# Fill Curve Cube without intersecting parts

I created a cube out with just Curve paths and filled it as shown at the screenshot. But this mode creates intersecting parts (Screenshot 3-4) Is there a way to do this without intersecting parts?

• Don't forget to upvote if any of the answers helped you ;-) – Samoth Apr 12 '16 at 20:21

To make a perfectly "flat" cube here's another method:

1. Duplicate the Default Cube (Shift D), name it "inner".
2. With your inner Cube selected switch to Edit Mode (Tab).
• With every Vertex selected (A) hit I for Inset and then hit I again to toggle Individual On.
• Type 0.25 or how broad you want your outer Grid-Frame to be. Confirm with LMB or Enter.
4. Invert your selection to select all corner Vertices. Maybe there's a bug, but it will only work properly after you perform and undo the inverse again. So press Selection > Inverse Ctrl I, Undo Ctrl Z and Selection > Inverse again Ctrl I.
5. Scale your corner Vertices accordingly to your previous Inset width. You need to substract the Inset width from 1.0, so in this example Scale (S) by , 7 5 (1.0 - 0.25 = 0.75). The result will look a bit off while your Vertices are still selected, but once you deselect them, everything looks perfect.
6. Now hide the inner Cube after leaving Edit mode (H) so that it won't overlap with the next steps result.
7. Add a Boolean modifier in the Modifiers Properties Tab to your not yet changed Default Cube with a Different Operation and the inner Cube as Object et voilà:

• When you want to have a clean edge structure on your result, you can first do a Triangulate Faces with Ctrl+T and then perform Tris to Quads with Alt+J and select a large Max Shape Angle there (F6). – Samoth Mar 4 '16 at 11:08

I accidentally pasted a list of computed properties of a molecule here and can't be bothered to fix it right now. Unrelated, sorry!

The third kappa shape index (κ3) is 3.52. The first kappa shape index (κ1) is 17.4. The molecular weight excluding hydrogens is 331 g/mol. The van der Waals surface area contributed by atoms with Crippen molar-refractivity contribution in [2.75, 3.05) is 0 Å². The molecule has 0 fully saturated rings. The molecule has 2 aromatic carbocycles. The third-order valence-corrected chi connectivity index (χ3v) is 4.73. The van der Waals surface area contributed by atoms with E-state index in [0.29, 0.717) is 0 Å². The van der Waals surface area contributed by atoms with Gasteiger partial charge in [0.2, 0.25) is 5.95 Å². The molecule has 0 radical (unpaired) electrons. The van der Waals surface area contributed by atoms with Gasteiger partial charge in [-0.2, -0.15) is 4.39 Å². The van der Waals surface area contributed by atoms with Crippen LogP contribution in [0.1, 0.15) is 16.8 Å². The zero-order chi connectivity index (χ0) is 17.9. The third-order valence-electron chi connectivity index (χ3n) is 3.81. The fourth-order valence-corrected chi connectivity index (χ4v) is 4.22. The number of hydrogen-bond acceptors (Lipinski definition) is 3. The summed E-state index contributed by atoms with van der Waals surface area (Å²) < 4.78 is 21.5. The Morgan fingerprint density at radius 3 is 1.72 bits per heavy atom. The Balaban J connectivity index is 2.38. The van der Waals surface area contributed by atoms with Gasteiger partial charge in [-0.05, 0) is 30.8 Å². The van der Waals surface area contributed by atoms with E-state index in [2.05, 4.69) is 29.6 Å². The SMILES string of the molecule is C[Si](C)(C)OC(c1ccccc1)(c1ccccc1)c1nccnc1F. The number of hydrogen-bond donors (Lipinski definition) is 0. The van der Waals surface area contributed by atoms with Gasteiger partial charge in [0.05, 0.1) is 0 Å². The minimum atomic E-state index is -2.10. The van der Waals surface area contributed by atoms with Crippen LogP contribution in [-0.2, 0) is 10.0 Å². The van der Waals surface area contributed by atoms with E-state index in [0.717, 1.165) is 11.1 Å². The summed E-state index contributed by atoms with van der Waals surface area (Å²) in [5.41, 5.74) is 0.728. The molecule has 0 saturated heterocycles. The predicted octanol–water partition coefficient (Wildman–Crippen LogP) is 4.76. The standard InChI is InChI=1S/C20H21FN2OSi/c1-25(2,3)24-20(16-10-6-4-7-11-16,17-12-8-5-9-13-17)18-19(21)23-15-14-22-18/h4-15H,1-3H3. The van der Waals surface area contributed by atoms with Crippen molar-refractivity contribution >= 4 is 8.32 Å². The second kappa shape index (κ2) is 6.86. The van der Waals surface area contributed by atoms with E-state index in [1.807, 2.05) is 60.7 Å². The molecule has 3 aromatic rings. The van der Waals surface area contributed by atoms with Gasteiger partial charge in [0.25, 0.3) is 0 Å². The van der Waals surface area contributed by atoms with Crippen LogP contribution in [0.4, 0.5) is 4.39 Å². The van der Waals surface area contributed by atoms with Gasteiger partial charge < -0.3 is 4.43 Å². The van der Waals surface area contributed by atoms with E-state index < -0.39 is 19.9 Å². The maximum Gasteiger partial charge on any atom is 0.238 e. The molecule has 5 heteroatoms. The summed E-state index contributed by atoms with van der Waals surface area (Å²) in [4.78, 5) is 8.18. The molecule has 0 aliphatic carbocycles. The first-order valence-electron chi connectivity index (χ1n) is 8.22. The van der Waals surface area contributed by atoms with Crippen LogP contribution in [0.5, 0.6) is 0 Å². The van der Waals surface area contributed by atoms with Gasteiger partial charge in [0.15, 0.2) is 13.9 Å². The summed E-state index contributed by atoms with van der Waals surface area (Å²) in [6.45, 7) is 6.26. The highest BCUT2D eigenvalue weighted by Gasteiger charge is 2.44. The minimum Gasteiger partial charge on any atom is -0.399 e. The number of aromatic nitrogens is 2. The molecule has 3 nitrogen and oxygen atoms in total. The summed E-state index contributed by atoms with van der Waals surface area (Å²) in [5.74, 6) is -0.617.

Well,This expected from what you did.There is no way to solve this.

Instead you can use the Wireframe modifier to generate a similar result.

You can also flatten the face to get a more neat result:

Flatting can be done using the keys S + Axis + 0 after selecting the right faces.

• How can this flattening be done? – Samoth Mar 3 '16 at 22:16
• @Samoth I Edited the answer – Omar Emara Mar 4 '16 at 8:31
1. Duplicate the default Cube, name itself Grid and the other one inner.
2. Select the inner Cube and in Edit Mode select every Vertex (A), then use an Edge Bevel (Ctrl B) of 0.25, then hide it.
3. Select the Grid Cube and add a Boolean Modifier with the inner Cube as Object in Difference mode. (This will cut out the inner part)

You could of course play with the Bevel of your inner cube before to get your grid nicer looking. You could use more Segments or change the Profile from 0.5 which is "flat" to a smaller number like 0.25 to get a more rounded grid-frame. Its settings are available in the panel in the Toolbar once you confirm the Bevel before doing any other operation or by hitting F6. Unfortunately there's a restriction to the Bevel Operation that you can't set the Profile to something lower than 0.15. So you won't be able to produce a "flat structure* with it.